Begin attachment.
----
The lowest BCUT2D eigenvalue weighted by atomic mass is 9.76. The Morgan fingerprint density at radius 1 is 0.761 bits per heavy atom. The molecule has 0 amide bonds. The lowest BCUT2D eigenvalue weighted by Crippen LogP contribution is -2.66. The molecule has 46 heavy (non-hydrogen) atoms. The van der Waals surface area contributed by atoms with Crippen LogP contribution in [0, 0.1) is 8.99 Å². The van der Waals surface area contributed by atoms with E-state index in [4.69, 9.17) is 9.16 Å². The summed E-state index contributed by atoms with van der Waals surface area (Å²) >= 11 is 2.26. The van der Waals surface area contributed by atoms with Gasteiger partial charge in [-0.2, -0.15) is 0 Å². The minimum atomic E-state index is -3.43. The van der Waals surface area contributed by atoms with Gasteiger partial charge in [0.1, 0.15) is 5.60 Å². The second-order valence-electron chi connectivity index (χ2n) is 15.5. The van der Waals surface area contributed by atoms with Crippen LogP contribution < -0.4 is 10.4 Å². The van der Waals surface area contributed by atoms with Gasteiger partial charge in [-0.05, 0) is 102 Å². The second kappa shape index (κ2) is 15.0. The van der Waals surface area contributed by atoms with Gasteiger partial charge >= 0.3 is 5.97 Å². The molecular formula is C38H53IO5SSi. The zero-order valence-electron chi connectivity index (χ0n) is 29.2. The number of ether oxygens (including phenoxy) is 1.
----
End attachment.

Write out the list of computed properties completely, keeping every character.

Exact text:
The lowest BCUT2D eigenvalue weighted by atomic mass is 9.76. The Morgan fingerprint density at radius 1 is 0.761 bits per heavy atom. The molecule has 0 amide bonds. The lowest BCUT2D eigenvalue weighted by Crippen LogP contribution is -2.66. The molecule has 46 heavy (non-hydrogen) atoms. The van der Waals surface area contributed by atoms with Crippen LogP contribution in [0, 0.1) is 8.99 Å². The van der Waals surface area contributed by atoms with E-state index in [4.69, 9.17) is 9.16 Å². The summed E-state index contributed by atoms with van der Waals surface area (Å²) >= 11 is 2.26. The van der Waals surface area contributed by atoms with Gasteiger partial charge in [-0.2, -0.15) is 0 Å². The minimum atomic E-state index is -3.43. The van der Waals surface area contributed by atoms with Gasteiger partial charge in [0.1, 0.15) is 5.60 Å². The second-order valence-electron chi connectivity index (χ2n) is 15.5. The van der Waals surface area contributed by atoms with Crippen LogP contribution < -0.4 is 10.4 Å². The van der Waals surface area contributed by atoms with Gasteiger partial charge in [-0.05, 0) is 102 Å². The second kappa shape index (κ2) is 15.0. The van der Waals surface area contributed by atoms with Gasteiger partial charge >= 0.3 is 5.97 Å². The molecular formula is C38H53IO5SSi. The zero-order valence-electron chi connectivity index (χ0n) is 29.2. The number of ether oxygens (including phenoxy) is 1.